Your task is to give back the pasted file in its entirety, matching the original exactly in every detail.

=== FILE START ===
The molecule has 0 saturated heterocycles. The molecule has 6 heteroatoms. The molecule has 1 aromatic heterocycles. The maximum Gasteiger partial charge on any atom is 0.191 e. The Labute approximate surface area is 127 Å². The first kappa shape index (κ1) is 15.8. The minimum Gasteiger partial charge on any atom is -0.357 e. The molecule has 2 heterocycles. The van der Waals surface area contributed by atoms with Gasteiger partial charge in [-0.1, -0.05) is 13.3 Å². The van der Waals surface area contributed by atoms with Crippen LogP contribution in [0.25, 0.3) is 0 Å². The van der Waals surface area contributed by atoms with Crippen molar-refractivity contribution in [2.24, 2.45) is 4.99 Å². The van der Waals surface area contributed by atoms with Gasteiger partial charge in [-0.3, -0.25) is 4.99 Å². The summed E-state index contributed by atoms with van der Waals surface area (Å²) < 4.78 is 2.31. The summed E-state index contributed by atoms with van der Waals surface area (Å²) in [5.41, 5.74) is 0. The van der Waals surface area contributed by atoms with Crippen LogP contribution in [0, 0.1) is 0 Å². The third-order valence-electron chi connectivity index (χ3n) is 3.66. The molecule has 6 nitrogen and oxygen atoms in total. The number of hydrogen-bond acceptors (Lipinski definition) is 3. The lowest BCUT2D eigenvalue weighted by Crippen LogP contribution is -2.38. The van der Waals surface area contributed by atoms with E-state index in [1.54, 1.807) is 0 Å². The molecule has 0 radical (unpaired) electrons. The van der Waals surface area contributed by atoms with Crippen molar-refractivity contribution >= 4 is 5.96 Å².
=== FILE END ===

The molecule has 0 saturated heterocycles. The molecule has 6 heteroatoms. The molecule has 1 aromatic heterocycles. The maximum Gasteiger partial charge on any atom is 0.191 e. The Labute approximate surface area is 127 Å². The first kappa shape index (κ1) is 15.8. The minimum Gasteiger partial charge on any atom is -0.357 e. The molecule has 2 heterocycles. The van der Waals surface area contributed by atoms with Gasteiger partial charge in [-0.1, -0.05) is 13.3 Å². The van der Waals surface area contributed by atoms with Crippen LogP contribution in [0.25, 0.3) is 0 Å². The van der Waals surface area contributed by atoms with Crippen molar-refractivity contribution in [2.24, 2.45) is 4.99 Å². The van der Waals surface area contributed by atoms with Gasteiger partial charge in [-0.3, -0.25) is 4.99 Å². The summed E-state index contributed by atoms with van der Waals surface area (Å²) < 4.78 is 2.31. The summed E-state index contributed by atoms with van der Waals surface area (Å²) in [5.41, 5.74) is 0. The van der Waals surface area contributed by atoms with Crippen LogP contribution in [0, 0.1) is 0 Å². The third-order valence-electron chi connectivity index (χ3n) is 3.66. The molecule has 6 nitrogen and oxygen atoms in total. The number of hydrogen-bond acceptors (Lipinski definition) is 3. The lowest BCUT2D eigenvalue weighted by Crippen LogP contribution is -2.38. The van der Waals surface area contributed by atoms with E-state index in [1.54, 1.807) is 0 Å². The molecule has 0 radical (unpaired) electrons. The van der Waals surface area contributed by atoms with Crippen molar-refractivity contribution >= 4 is 5.96 Å².